Friday, 22 April 2011
God of flesh and blood
But had thought they were different; this Birth was
Hard and bitter agony for us, like Death, our death.
(T.S.Eliot : Journey of the Magi)
Good poems and writings about the incarnation usually anticipate the crucifixion and in the same way our understanding of the crucifixion should be linked to a God who took on human flesh and all its concomitant woes of suffering fear, vulnerability, hope and despair. T. S. Eliot depicts Christ’s birth as “bitter agony, like death, our death”, a total contrast to the saccharine depictions of the Nativity as a sweet smelling scene of fragrant hay and cute lambs and donkeys when it would have been a place of blood, sweat, shit, pain, disease, exhaustion, all in a setting of extreme poverty and followed by the threat of persecution and death.
The problem of coming to terms with the idea of a flesh and blood God is shown in some of the early “heresies” of the Church; the heresy that “Christ flowed through Mary as water through a pipe”, may show a sense that a completely flesh and blood deity is somewhat sacrilegious, an idea certainly held by Muslims who, I believe, find the idea of the Son of God profane. Eliot’s linking of birth and death works on several levels, not only that Christ was born to die, but perhaps that this is the fate of all humanity and that it is in its appeal to our humanity that Christianity can speak most profoundly. Edward Young wrote that “Our birth is nothing but our death begun / as tapers wane the moment they take fire” – to be born is to die, God being born brings the inevitability of death, as it does for all. Birth and death frame our existence, we often talk of the miracle of birth, we speak much less of the miracle of death, yet both events are shrouded in mystery. None of us remembers anything of our birth and none of us knows what it is to die. These common, everyday events are shrouded in unknowing.
The narrative of Christ coming to earth to die is mythic as much as anything. The birth and death of Christ, as Eliot conveys, takes us into areas we do not fully understand, into the borderland of our experience as human beings and challenges us to confront ourselves as creatures that are constrained by flesh and struggle with the knowledge of our mortality. In crib and cross the universal is found in the particular, metaphor is embodied in flesh in a way that allows us to make meaning. That meaning is complex and so Christian mythology works predominantly through paradox. God’s fleshly intervention in human life leads not to the polarity of birth and death that governs our lives, but offers us resurrection, in all its forms. Death dies, hope comes from despair, God becomes man so that man may know God, we lose life to gain it, we die in order to be reborn eternally. The shock of a God of flesh rends apart the rules that govern us as flesh.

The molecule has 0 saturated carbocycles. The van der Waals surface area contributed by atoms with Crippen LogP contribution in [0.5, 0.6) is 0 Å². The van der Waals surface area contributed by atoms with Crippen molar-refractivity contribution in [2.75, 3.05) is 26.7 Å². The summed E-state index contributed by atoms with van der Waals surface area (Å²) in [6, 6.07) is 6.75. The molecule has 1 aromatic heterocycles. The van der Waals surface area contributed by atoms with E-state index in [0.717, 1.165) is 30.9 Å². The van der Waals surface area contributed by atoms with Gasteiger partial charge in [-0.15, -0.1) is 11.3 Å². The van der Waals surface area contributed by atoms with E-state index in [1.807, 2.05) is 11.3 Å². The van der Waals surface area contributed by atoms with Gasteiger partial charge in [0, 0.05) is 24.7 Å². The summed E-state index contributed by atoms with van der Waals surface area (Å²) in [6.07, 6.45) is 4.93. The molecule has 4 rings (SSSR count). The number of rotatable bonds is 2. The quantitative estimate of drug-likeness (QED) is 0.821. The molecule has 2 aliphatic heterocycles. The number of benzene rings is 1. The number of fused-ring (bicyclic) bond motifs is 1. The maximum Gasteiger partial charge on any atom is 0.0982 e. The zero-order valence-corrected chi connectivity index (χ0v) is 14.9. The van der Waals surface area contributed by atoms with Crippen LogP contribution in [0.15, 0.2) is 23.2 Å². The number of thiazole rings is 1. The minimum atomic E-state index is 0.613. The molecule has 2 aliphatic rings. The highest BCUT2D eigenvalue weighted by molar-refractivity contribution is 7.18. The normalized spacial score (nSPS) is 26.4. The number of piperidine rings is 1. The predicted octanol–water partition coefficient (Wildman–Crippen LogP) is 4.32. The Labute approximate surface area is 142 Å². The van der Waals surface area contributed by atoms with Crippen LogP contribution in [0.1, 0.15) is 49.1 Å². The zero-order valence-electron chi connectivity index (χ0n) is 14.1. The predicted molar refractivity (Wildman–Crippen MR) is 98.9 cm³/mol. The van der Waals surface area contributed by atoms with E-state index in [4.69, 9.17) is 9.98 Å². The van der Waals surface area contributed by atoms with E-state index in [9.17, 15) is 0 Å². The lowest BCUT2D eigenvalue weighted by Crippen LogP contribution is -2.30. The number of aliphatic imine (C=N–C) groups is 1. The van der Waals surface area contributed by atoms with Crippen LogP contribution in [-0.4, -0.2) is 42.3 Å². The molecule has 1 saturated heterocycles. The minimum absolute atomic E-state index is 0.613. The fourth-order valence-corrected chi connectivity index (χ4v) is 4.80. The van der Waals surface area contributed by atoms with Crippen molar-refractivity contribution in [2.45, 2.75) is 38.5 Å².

There is another strand to the concept of a God of flesh- the message that our humanity, the element of us which is flesh and blood, is to be embraced rather than denied. If God participated in our ordinary life of flesh, then meaning is to be found in the things of this world, in talk and meals and friendship, in laughter and in despair, suffering and disease, in short in our humanity, for which God is an advocate as much as, if not more than, he is a judge.
We have seen a year already marked by suffering, flesh that is at the mercy of natural disasters or oppressed by tyrannous regimes. This Good Friday I know that I still struggle to understand this world and all its joy and sorrow as much as I struggle to understand – or want to understand - the world beyond. This Good Friday I am all for a God of flesh.